Publications with a somewhat similar philosophy to this one were published for the West African region in the 1950s (A classification of West African Livestock. I.L. Mason. Commonwealth Agricultural Bureaux) and for East and South Africa in 1960 (The Indigenous Livestock of Eastern and Southern Africa. I.L. Mason and J.P. Maule. Commonwealth Agricultural Bureaux): although these books are now very much out of date, they are widely quoted in scientific publications. The Institut d'Elevage et de Médecine Védécineterinaire des Pays Tropicaux has published two (1971, 1980) texts on small ruminants in the West African region (Principales races domestiques des zones tropicales d'Afrique francophone et de Madagascar. IEMVT, and Les petits ruminants d'Afrique centrale et d'Afrique de l'Ouest. J. Charray et al. Institut d'Elevage et de Medecine Veterinaire des pays Tropicaux): neither are comprehensive in their treatment of performance (concentrating mainly on pathology) and are largely restricted to countries which were formerly French colonies and, because they are in the French language, are not universally read. One additional book published in 1983, has some country chapters for West Africa and Central/South America but is limited to sheep and lacks depth, particularly in its treatment of Africa (Hair sheep of Wester Africa and the Americas: A genetic resource for the tropics. H.A. Fitzhugh and G.E. Bradford. Winrock International/Westview Press). The massive work of H. Epstein entitled "The Origin of the Domestic Animals of Africa" (1971. Africana Publishing Corporation) is an erudite work which, as its title implies attempts to trace the genology of all domestic livestock but contains no production data at all. All of these sources have been drawn on for general information for many of the types described but are not specifically cited in the lists of references.
Additional general texts include one each on tropical goats and sheep and one on both species combined. The first (Goat Production in the Tropics. C. Devendra and M. Burns. Commonwealth Agricultural Bureaux) went into a second edition in 1983 but still contains relatively little on breeds and on Africa. The second (Sheep Production in the Tropics. R.M. Gatenby. Longmans.) was published early in 1986 and, in relation to breeds, merely provides a list of names: elsewhere it has major chapters on health, nutrition and feeding and a long chapter on wool. The last, published in 1982, (Goat and Sheep Production in the Tropics. C. Devendra and G.B. McLeroy. Longmans) is again not confined to Africa, is rather weak in its treatment of sheep and is aimed primarily at an undergraduate audience.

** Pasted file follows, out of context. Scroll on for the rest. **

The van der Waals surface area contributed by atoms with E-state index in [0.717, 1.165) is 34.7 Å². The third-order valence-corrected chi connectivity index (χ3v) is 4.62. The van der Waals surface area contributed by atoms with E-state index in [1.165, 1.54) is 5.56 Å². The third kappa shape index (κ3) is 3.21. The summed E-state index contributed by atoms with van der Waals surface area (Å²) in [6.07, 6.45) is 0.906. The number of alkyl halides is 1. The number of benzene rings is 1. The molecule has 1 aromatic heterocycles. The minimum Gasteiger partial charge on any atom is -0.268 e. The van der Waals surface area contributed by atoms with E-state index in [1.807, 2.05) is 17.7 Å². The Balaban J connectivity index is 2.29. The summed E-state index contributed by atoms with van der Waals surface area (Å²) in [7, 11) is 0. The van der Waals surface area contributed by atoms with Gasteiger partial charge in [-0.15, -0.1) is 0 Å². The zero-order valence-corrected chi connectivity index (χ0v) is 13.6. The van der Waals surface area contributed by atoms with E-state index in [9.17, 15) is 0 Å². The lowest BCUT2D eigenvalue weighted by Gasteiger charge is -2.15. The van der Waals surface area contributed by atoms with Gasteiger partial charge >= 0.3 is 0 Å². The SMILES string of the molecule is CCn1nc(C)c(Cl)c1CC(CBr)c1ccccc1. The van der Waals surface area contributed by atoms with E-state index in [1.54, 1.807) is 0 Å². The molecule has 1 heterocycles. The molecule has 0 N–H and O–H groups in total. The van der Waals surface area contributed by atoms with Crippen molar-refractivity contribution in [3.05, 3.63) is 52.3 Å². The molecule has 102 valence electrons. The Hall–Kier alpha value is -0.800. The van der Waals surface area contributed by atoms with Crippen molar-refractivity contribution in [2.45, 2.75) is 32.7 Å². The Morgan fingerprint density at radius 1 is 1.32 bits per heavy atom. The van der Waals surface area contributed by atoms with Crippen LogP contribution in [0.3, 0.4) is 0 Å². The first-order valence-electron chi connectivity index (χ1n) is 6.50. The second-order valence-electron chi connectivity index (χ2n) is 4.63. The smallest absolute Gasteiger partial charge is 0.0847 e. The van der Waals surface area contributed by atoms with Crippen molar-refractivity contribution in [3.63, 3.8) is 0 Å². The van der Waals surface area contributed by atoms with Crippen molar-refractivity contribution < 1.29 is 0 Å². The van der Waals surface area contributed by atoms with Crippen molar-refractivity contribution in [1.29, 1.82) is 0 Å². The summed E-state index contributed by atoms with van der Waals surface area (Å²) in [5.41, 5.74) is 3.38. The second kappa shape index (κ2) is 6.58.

This current publication does not pretend to catalogue every African indigenous "type", "breed" or "race" of small ruminant that has ever been identified or described. It does attempt to provide information on the major types or groupings, in particular in respect of their relationship to other types, their areas of distribution, the systems under which they are managed, their major morphological characteristics and their major production parameters. The imbalance in detail under the various entries is evidence, not of the knowledge that has been gained over the last two decades or so, although this is considerable, but of how much remains to be done to characterize and to evaluate the indigenous African small ruminant resource.
The sections on Productivity are best regarded as providing a baseline for future work. Many of the data are, in any case, from traditional systems where animals receive little, other than some management skills, in the way of inputs which might lead to improved performance. Even on stations, however, some inputs have been hard to come by in recent years and it might not be inappropriate to suggest that management skills there, in many cases, are of a lower order than in the traditional systems. Some of the "experimental" results therefore appear to be no better, and are indeed often worse, than those obtained from the field. The total lack of any genetic parameter information is eloquent testimony of what still needs to be done.
I have been singularly fortunate in the last 2 5 years. I have managed large scale ranches, lived and travelled with farmers and pastoralists in their daily lives, worked on development projects, and tried to assist many scientists in the compilation, analysis and interpretation of their research data. In this context I have been able greatly to increase my own knowledge, and have taken advantage of personal communications of the oral kind, of grey literature, and of conventional literature in compiling this document. I could not, even if I would, name everyone who has helped in its construction and its completion. But this book is, indeed, their testament and I am merely their apostle. My fervent hope is that it will encourage all of them to continue in their individual and collective efforts to improve livestock productivity in Africa.
R. TREVOR WILSON